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March 28, 2020

Cult of the GPA: ASU Law School

More and more colleges and university are announcing alternative grading policies, and I've been collecting them here at this blog and also at Diigo. There are over 100 that I've indexed (linking to an official policy or to a report in a student newspaper), and another 30 I have bookmarked to index, plus no doubt many more I just have not found yet by searching at Twitter and in the news.

For the past ten days, I was completely focused on just collecting policies and indexing them. I started with the blog post on March 18, but as the list kept growing I knew I needed something more powerful, and Diigo is working well. Eventually there will probably be thousands of these policies; I'm not going to attempt to index them all, but I can certainly keep going for a while. I'm learning a lot, so that makes it worthwhile for me, and I keep hoping that the available policies will be helpful for people advocating for policies on their campuses.

Policies that are kind.

Policies that are generous.

Policies that are flexible.

Policies that trust students.

Policies that respect students.

Unfortunately, though, some policies are just the opposite: they are not kind or generous or flexible. They reveal a lack of trust for students and a lack of respect for students.

And that's really depressing.

So, I'm going to write up some blog posts along the way based on what I'm learning. One thing I've learned: it's not the grades in individual classes that matter (sometimes they do; I'll say more about that in a later post). Instead, this is mostly about the GPA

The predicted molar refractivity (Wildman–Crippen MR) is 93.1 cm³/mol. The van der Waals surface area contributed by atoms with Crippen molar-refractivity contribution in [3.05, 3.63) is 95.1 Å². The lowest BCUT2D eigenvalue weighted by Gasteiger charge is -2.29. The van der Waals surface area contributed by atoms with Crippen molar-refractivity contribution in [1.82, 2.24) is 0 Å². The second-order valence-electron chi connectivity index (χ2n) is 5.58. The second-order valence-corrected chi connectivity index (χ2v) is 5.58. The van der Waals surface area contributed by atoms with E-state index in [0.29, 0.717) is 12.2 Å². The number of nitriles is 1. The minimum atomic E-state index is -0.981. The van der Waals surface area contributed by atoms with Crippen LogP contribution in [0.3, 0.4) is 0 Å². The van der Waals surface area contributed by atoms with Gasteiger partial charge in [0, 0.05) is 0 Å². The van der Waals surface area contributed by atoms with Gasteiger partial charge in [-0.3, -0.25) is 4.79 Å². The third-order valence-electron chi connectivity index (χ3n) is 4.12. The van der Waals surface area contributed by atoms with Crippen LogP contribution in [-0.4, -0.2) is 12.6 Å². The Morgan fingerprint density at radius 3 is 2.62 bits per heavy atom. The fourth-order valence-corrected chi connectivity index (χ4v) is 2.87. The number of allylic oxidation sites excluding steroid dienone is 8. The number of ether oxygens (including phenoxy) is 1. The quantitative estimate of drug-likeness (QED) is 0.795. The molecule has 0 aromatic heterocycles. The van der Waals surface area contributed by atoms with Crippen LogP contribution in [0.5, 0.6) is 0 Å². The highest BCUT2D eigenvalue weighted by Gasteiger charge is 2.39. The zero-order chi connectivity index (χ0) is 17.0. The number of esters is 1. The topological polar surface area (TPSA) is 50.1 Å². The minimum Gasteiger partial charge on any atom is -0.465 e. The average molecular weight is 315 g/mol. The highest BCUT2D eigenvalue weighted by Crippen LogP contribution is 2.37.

It's about protecting the GPA. 

It's about making sure that schools can continue to use the GPA going forward, even if there are unexpected and even bizarre grade marks that will appear on students' transcripts for the Spring 2020 semester.

And for the most dramatic example of the cult of the GPA that I've seen so far, here's something from the Sandra Day O'Connor College of Law at Arizona State University. I first saw this at Twitter, and it's also at Above the Law.

(Side note: ASU as a whole does not have an alternate grading policy in place school wide. Just the opposite: they have strongly endorsed the value of continuing to grade without accommodations at their website, i.e. "Grades are important to students, employers, graduate schools and professional programs in medicine, law and other disciplines," etc.)

Anyway, here's how it works: ASU law school students who want to petition for P/F grading this term will be judged based on their previous GPA.


See About the Law for a detailed critique of the whole process (conclusion: "When life gives you lemons, ASU makes performative lessons about why people hate lawyers"). 

What I want to focus on here is the cult of the GPA, and how at ASU Law School your GPA itself will be turned against you in the process of requesting an accommodation to protect your GPA during this crisis. You will have to reveal who-knows-what kind of personal information to receive an accommodation, and that petition will be reviewed with more or less harshness based on your previous GPA. This will then provide greater leniency for those who had a higher GPA to begin with because, hey, they had farther to fall.

How depressing is that? This is the worst thing I have seen so far in looking at grading policies over the past ten days.

I've seen other bad things too.

But also some good things, and I'll definitely share something good in the next post to make up for this gloomy item.

Meanwhile, thanks so much to people who have been sharing news from their schools, and I hope the existing policy collection will help you advocate for something truly helpful to students at your schools!



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